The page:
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Lightweight, embedded graphics framework rev’d

May 6, 2008 — by Eric Brown — from the LinuxDevices Archive — 12 views

FST announced the launch of version 2.0 of its Linux-compatible FancyPants embedded graphics stack. The new “BlueJeans” release adds GUI development features including object-oriented scripting, custom video thumbs, and the ability to run multiple embedded applications simultaneously on the same… screen, according to the company.

FST's FancyPants is a lightweight, embedded graphics framework similar to Qt Core, GTK, or the new disko framework from the directFB project. Primarily targeting mobile devices such as phones, it includes a software development kit (SDK) and optimized runtime libraries that support Linux, Symbian/UIQ, and Windows, among other embedded OSes. However, the company has recently “tightened its focus” on Linux, according to a recent email from company Marcom official Stan Ghys.


FancyPants 2.0's simultaneous real-time video (with rounded corners, no less)

Version 2.0 provides a variety of new effects and GUI features, says FST, as well as personalization features and “theme” layouts. Video support is the most notable improvement — video can now be displayed on any part of the UI, including wallpaper or a button, says the company. The previous version was said to run with a footprint of under 3MB, but the new version has reduced that to anywhere between 600KB to 2MB, says FST.

As with earlier versions, supported effects include soft shadows, screen and image transitions, fades and wipes, 32-bit alpha blending, animations, glitter, color manipulation, scaling, rotation, and 3D folds. The stack is designed for smartphones, set-top boxes, portable media players, rich Internet devices, in-car telematics and infotainment, kiosks, and home automation devices, says FST (formerly called Fluffy Spider Technologies). Processor support includes ARM9, ARM11, x86, PowerPC, and MIPS32 (NXP).


FancyPants Graphics architecture

Version 2.0 is split into three components, each listed below, with their typical install size:

  • FancyPants Graphics (600KB) — Includes the rendering engine, as well as support for scripting, widgets, themes, and special effects (see diagram above).
  • FancyPants CanvasServer (40-50KB) — This optional module manages display resources between applications, including compositing. CanvasServer enables multiple applications to run simultaneously onscreen, complete with a “seamless alpha blended user interface,” says FST (see image at top). Based on FST's partnership with virtualization vendor OKLabs, the technology can even display multiple applications from multiple CPUs and virtualized operating systems (OSes) on the same display with “a consistent look and feel,” claims the company.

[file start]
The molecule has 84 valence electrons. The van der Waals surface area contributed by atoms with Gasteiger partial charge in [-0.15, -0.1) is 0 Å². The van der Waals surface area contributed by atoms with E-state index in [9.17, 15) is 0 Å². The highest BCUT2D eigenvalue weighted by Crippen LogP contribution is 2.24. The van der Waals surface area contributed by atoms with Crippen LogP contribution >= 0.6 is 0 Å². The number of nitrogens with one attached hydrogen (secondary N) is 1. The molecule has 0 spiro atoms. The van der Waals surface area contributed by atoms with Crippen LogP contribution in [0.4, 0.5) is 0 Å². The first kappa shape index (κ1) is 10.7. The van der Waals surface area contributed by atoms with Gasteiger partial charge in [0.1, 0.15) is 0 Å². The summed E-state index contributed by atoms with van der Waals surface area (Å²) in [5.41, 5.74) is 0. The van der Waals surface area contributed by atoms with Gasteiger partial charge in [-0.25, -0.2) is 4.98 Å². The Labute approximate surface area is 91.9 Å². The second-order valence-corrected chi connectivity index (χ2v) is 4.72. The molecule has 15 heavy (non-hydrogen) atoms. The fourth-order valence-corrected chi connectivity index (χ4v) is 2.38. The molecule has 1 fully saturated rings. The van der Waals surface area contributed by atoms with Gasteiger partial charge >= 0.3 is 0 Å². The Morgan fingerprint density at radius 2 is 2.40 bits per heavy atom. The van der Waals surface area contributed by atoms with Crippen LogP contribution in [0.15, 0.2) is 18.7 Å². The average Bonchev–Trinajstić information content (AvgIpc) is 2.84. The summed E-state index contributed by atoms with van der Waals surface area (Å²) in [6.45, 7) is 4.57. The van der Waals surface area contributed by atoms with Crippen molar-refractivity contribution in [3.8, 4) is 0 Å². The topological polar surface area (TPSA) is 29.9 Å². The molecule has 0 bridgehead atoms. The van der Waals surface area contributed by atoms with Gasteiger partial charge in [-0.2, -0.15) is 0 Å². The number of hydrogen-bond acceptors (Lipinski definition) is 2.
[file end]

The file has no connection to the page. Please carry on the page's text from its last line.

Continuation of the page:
• FancyPants Media (500KB to 1.5MB) — This audio/video subsystem interface is based on a plugin architecture that enables applications to use FancyPants native codecs, on-board hardware codecs, or third-party codecs. FancyPants Media provides a consistent API across different media types, says FST, thereby abstracting the handling of codecs (see diagram below)


FancyPants Media architecture
(Click to enlarge)

Other version 2.0 features are said to include:

  • ScriptObjects — A new object-based scripting language supports the definition, placement, movement, size, shape, and other visual effects of “some” GUI elements via an external XML file. Because the XML file can be changed, says FST, the behavior of the application can be controlled as needed. ScriptObjects supports remote updates for scripts and themes, says the company, enabling fast broadcasts of GUI “look-and-feel” updates.
  • Video thumbs and buttons — FancyPants now provides video thumbnails that can play at thumbnail size, and it also enables video to be placed on buttons.
  • Custom thumbnail shapes — “We got tired of looking at squares and rectangles all the time,” says an FST web-page, so version 2.0 allows freely designed thumbnail shapes, including rounded thumbnails (as shown in the image at top).
  • Visual effects framework — More built-in effects and methods to create custom effects have been added, including reflections (the “wet floor” effect), shadows, faders, and “Warhol” effects. Animations and arbitrary 2D transforms can now be applied to images, videos, and complex widgets, and real-time screen rotation is now available.
  • Framebuffer support — Version 2.0 is said to support 18- and 24-bit framebuffers, as well as asynchronous API and pre-multiplied colors, in addition to 4-bit gray, 8- and 15-bit support.

FancyPants on
Verifone's MX870

(Click to enlarge)

FST says FancyPants has been used in mobile Internet device prototypes from Toshiba, as well as in multimedia-enabled POS (point-of-sales/service) devices deployed in New York City taxi cabs. In August, FST announced it had ported Opera Software's Opera browser to the stack.

Availability

FancyPants 2.0 appears to be available now. Pricing was not disclosed.


 
This article was originally published on LinuxDevices.com and has been donated to the open source community by QuinStreet Inc. Please visit LinuxToday.com for up-to-date news and articles about Linux and open source.



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